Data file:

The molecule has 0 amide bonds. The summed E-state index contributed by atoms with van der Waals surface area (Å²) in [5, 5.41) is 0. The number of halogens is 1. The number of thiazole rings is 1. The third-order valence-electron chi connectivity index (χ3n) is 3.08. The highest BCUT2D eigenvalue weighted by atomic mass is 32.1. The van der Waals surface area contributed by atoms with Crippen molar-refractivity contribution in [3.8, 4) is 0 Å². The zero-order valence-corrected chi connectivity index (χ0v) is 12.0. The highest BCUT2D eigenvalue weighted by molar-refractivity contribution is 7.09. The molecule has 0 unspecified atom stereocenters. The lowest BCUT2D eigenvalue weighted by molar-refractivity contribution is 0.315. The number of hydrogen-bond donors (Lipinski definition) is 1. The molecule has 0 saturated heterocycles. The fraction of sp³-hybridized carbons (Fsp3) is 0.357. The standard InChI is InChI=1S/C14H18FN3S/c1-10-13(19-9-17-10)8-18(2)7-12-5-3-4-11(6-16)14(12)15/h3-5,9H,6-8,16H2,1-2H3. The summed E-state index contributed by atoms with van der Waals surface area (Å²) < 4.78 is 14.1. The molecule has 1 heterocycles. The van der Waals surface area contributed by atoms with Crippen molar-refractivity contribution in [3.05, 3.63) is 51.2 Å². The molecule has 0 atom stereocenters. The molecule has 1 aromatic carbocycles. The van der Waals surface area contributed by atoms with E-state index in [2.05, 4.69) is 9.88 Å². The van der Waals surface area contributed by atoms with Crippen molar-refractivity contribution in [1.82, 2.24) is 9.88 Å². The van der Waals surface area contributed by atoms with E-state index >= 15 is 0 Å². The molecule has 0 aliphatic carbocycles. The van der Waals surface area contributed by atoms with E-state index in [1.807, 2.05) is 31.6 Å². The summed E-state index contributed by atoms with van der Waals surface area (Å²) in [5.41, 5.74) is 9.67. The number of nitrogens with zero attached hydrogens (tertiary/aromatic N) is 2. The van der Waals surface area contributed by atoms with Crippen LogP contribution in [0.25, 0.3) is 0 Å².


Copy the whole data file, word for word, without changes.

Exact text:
The molecule has 0 amide bonds. The summed E-state index contributed by atoms with van der Waals surface area (Å²) in [5, 5.41) is 0. The number of halogens is 1. The number of thiazole rings is 1. The third-order valence-electron chi connectivity index (χ3n) is 3.08. The highest BCUT2D eigenvalue weighted by atomic mass is 32.1. The van der Waals surface area contributed by atoms with Crippen molar-refractivity contribution in [3.8, 4) is 0 Å². The zero-order valence-corrected chi connectivity index (χ0v) is 12.0. The highest BCUT2D eigenvalue weighted by molar-refractivity contribution is 7.09. The molecule has 0 unspecified atom stereocenters. The lowest BCUT2D eigenvalue weighted by molar-refractivity contribution is 0.315. The number of hydrogen-bond donors (Lipinski definition) is 1. The molecule has 0 saturated heterocycles. The fraction of sp³-hybridized carbons (Fsp3) is 0.357. The standard InChI is InChI=1S/C14H18FN3S/c1-10-13(19-9-17-10)8-18(2)7-12-5-3-4-11(6-16)14(12)15/h3-5,9H,6-8,16H2,1-2H3. The summed E-state index contributed by atoms with van der Waals surface area (Å²) < 4.78 is 14.1. The molecule has 1 heterocycles. The van der Waals surface area contributed by atoms with Crippen molar-refractivity contribution in [3.05, 3.63) is 51.2 Å². The molecule has 0 atom stereocenters. The molecule has 1 aromatic carbocycles. The van der Waals surface area contributed by atoms with E-state index in [2.05, 4.69) is 9.88 Å². The van der Waals surface area contributed by atoms with Crippen molar-refractivity contribution in [1.82, 2.24) is 9.88 Å². The van der Waals surface area contributed by atoms with E-state index >= 15 is 0 Å². The molecule has 0 aliphatic carbocycles. The van der Waals surface area contributed by atoms with E-state index in [1.807, 2.05) is 31.6 Å². The summed E-state index contributed by atoms with van der Waals surface area (Å²) in [5.41, 5.74) is 9.67. The number of nitrogens with zero attached hydrogens (tertiary/aromatic N) is 2. The van der Waals surface area contributed by atoms with Crippen LogP contribution in [0.25, 0.3) is 0 Å².